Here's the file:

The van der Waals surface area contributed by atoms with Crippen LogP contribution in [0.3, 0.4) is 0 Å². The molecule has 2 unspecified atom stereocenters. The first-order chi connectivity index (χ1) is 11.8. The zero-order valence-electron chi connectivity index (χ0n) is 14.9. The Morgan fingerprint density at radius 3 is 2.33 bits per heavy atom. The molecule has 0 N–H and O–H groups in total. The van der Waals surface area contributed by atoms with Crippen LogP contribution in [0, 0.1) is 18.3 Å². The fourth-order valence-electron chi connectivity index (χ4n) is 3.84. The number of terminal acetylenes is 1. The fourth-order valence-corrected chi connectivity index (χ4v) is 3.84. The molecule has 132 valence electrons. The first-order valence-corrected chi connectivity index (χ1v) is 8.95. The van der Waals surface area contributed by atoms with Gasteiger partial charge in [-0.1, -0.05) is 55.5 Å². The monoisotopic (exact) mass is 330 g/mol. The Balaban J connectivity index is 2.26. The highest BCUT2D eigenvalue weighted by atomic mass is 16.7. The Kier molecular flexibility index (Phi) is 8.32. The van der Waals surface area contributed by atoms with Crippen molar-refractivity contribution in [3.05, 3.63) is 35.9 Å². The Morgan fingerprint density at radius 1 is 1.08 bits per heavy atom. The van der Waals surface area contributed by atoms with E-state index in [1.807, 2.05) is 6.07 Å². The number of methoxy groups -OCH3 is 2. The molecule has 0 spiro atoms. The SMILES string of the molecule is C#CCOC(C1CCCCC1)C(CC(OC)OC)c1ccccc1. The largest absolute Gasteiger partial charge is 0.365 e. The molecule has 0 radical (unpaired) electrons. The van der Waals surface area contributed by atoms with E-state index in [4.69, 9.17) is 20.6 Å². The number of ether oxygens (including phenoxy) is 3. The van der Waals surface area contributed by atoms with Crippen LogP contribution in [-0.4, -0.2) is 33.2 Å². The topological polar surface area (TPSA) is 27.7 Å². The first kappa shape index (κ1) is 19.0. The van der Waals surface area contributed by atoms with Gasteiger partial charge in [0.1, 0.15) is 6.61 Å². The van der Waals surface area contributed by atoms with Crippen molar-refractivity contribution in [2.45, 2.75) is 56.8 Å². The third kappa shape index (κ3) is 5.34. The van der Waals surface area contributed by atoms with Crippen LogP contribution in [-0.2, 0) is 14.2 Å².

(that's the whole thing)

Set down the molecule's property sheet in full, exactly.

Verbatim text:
The van der Waals surface area contributed by atoms with Crippen LogP contribution in [0.3, 0.4) is 0 Å². The molecule has 2 unspecified atom stereocenters. The first-order chi connectivity index (χ1) is 11.8. The zero-order valence-electron chi connectivity index (χ0n) is 14.9. The Morgan fingerprint density at radius 3 is 2.33 bits per heavy atom. The molecule has 0 N–H and O–H groups in total. The van der Waals surface area contributed by atoms with Crippen LogP contribution in [0, 0.1) is 18.3 Å². The fourth-order valence-electron chi connectivity index (χ4n) is 3.84. The number of terminal acetylenes is 1. The fourth-order valence-corrected chi connectivity index (χ4v) is 3.84. The molecule has 132 valence electrons. The first-order valence-corrected chi connectivity index (χ1v) is 8.95. The van der Waals surface area contributed by atoms with Gasteiger partial charge in [-0.1, -0.05) is 55.5 Å². The monoisotopic (exact) mass is 330 g/mol. The Balaban J connectivity index is 2.26. The highest BCUT2D eigenvalue weighted by atomic mass is 16.7. The Kier molecular flexibility index (Phi) is 8.32. The van der Waals surface area contributed by atoms with Crippen molar-refractivity contribution in [3.05, 3.63) is 35.9 Å². The Morgan fingerprint density at radius 1 is 1.08 bits per heavy atom. The van der Waals surface area contributed by atoms with E-state index in [1.807, 2.05) is 6.07 Å². The number of methoxy groups -OCH3 is 2. The molecule has 0 spiro atoms. The SMILES string of the molecule is C#CCOC(C1CCCCC1)C(CC(OC)OC)c1ccccc1. The largest absolute Gasteiger partial charge is 0.365 e. The molecule has 0 radical (unpaired) electrons. The van der Waals surface area contributed by atoms with E-state index in [4.69, 9.17) is 20.6 Å². The number of ether oxygens (including phenoxy) is 3. The van der Waals surface area contributed by atoms with Crippen LogP contribution in [-0.4, -0.2) is 33.2 Å². The topological polar surface area (TPSA) is 27.7 Å². The first kappa shape index (κ1) is 19.0. The van der Waals surface area contributed by atoms with Gasteiger partial charge in [0.1, 0.15) is 6.61 Å². The van der Waals surface area contributed by atoms with Crippen molar-refractivity contribution in [2.45, 2.75) is 56.8 Å². The third kappa shape index (κ3) is 5.34. The van der Waals surface area contributed by atoms with Crippen LogP contribution in [-0.2, 0) is 14.2 Å².